Lawmakers react to Greitens remarks regarding report

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JEFFERSON CITY - A House Investigative Committee report on Gov. Eric Greitens' blackmail scandal features testimony of a "sensitive and sexual nature" using "coarse language" and an "unfiltered record of witness testimony."

Just 30 minutes before the report was made public, Greitens said he fully expected it to be full of "lies and falsehoods."

"This is a political witch hunt," he said.

A short while later, House Speaker Todd Richardson, R-Poplar Bluff, disagreed.

“Let me be very clear about this: This is not a witch hunt, and the committee had no political agenda,” he said.

The report features testimony from the woman at the center of the scandal. She told the committee Greitens took a nude photo of her and threatened to make it public if she told anyone. 

The report said, "Witness 1 testified that Greitens then said, 'You’re not going to mention my name. Don’t even mention my name to anybody at all, because if you do, I’m going to take these pictures, and I’m going to put them everywhere I can. They are going to be everywhere, and then everyone will know what a little w**** you are.'”

The woman said Greitens bound and blindfolded her and ripped her shirt before taking the picture.

The woman testified Greitens pursued her and groped her without consent before the affair began. She also told the commitee Greitens slapped her when she told him she had slept with her husband during the affair.

The report quoted the woman as saying, "And he slapped me across my face, just like hard to where I was like, What? Eric, what in the heck?"

Greitens said Wednesday he never slapped the woman, and he once again insisted he never blackmailed her.

He said, "The people interviewed by the committee face no consequences for telling lies."

The committee said it found the woman to be "an overall credible witness."

In a late afternoon statement, committee democrats said, the committee "will not be deterred by Eric Greitens’ baseless attacks on our witnesses, our integrity or our common sense."

The house investigation spanned more than 40 days. The committee convened shortly after Greitens' indictment on invasion of privacy charges stemming from the affair.

Greitens said the committee did its work in secret and no one who was representing him was allowed into the room.

"Keep in mind how this was written. No standards of evidence were used. No witnesses were cross-examined," he said.

The committee report said Greitens declined the opportunity to testify and "failed to respond to the committee's request" for documents.

Greitens' trial is set to begin May 14. He had asked the committee to hold off on reporting its findings until after the trial ends.

"In just 33 days, a court of law and a jury of my peers will let every person in Missouri know the truth and prove my innocence," Greitens said. "In 33 days, this witch hunt will come to an end."

The House committee is extending its investigation until May 18.

Richardson said, “The testimony outlined in the report is beyond disturbing. And to that end, to continue its work, to gather additional information that comes to light."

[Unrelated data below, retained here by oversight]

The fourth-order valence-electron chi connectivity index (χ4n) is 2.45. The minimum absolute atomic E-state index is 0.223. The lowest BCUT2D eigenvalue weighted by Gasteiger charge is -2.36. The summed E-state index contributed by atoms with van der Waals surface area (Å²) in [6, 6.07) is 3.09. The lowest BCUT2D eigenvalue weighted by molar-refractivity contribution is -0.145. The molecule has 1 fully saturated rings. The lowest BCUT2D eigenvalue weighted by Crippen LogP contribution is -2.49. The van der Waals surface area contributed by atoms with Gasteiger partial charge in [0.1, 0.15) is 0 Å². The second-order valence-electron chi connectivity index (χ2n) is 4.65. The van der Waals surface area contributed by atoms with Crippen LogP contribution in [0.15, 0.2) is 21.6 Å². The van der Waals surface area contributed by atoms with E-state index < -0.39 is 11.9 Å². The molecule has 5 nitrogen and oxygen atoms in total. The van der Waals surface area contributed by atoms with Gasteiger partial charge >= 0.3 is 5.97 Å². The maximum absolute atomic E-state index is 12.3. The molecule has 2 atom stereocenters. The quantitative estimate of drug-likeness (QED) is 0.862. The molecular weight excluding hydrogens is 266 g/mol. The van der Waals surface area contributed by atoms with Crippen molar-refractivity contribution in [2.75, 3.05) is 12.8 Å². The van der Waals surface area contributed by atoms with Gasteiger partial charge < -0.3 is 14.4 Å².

He said the process will not be fast.

“The committee will not be in a position to make recommendations before the end of the session," he said.

The report has triggered new calls for Greitens' resignation. House Minority Leader Gail McCann Beatty, D-Kansas City, said the governor needs to step down for "the good of the state."

"If he fails to do so, we must begin impeachment proceedings," she said.

Sen. Claire McCaskill, D-MO, and Missouri Attorney General Josh Hawley also called for Greitens to resign.

“The House Investigative Committee’s Report contains shocking, substantial, and corroborated evidence of wrongdoing by Governor Greitens," Hawley said in a statement. "The conduct the Report details is certainly impeachable, in my judgment, and the House is well within its rights to proceed on that front. But the people of Missouri should not be put through that ordeal. Governor Greitens should resign immediately.”

But Greitens shut down the resignation idea in his address.

"I will continue to serve the people of Missouri as their governor and work for you every day," he said. "And they know, they need to know, that fake charges and falsehoods aren’t gonna stop us."

The public relations firm working with Greitens released a statement on his behalf later Wednesday night. It said:

"This was an entirely consensual relationship, and any allegation of violence or sexual assault is false. This was a months-long consenting relationship between two adults.

"The accusations published in the House Committee's report will be directly contradicted by the facts that emerge in court. In just 33 days, a court of law and a jury of my peers will let every person in Missouri know the truth and prove my innocence. 
"This was an unfortunate process, in which good people, including some on the committee, were left to try and do the right thing and sort through lies and falsehoods without access to the full facts. In the court of law, everyone will have the facts, and these allegations will be proven false."

Given the explicit nature of the committee report, KOMU 8 News is not publishing it here on its website. We are providing the link to the report on the House website for those who wish to read the original document. Again, much of the testimony is very graphic and many would consider it inappropriate for children.